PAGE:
City bad! Country good! That's the thematic thrust of Robert Persons's shallow experimental documentary about the modernization of the American South---a real shame, considering the lyrical heights to which the film strives. Perhaps you've seen the evocative one-sheet: a shadowy still of a man-size cottontail (probably of the Alice in Wonderland variety) smoking a corncob pipe. Initially, the movie builds on that intriguing image, as Persons shows us, through expressive animated graphics, how the state of Georgia became subdivided over the years. "Deer trail becomes Indian trail becomes county road," goes the constant refrain of gravel-voiced narrator William Davidson as lines appear on maps---the rural giving way, slowly but surely, to the urban.
Down the rabbit hole we go to modernity, something Persons clearly despises if the ominously scored images of present-day Atlanta and its twisting turnpikes are any indication. This is where the film takes a disastrous turn: Pseudo-eloquent bon mots are tossed out for our contemplation ("The interstate does not serve. It possesses," intones Davidson). Pretty, but vacant, cross-faded shots of the Georgia countryside (cows ambling through the mist) act as retrograde counterpoints to the horrors of progress. There is no depth or resonance to anything we see and hear---everything is as it seems, no more, no less, and the reactionary superficiality dulls the senses. General Orders No. 9 strains for elegiac profundity and ends up as bad, backward-looking poetry.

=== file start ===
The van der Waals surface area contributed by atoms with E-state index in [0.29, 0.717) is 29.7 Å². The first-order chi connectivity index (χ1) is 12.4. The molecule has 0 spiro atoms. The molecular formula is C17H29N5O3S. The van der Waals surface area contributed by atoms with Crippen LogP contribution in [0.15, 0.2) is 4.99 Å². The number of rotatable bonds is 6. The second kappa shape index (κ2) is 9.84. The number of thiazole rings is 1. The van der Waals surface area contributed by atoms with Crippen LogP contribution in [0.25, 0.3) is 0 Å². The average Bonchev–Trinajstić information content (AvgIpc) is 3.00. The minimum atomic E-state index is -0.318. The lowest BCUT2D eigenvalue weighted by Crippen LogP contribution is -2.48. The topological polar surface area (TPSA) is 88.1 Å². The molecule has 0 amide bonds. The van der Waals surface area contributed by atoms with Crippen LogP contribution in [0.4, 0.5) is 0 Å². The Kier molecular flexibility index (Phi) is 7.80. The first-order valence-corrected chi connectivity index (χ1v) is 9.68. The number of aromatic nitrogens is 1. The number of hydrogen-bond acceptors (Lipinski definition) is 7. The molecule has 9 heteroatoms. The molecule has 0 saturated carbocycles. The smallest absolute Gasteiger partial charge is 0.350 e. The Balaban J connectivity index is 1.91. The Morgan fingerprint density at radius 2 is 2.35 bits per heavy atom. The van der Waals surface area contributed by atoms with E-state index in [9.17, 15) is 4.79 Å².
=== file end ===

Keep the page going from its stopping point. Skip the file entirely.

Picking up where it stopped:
Watch the trailer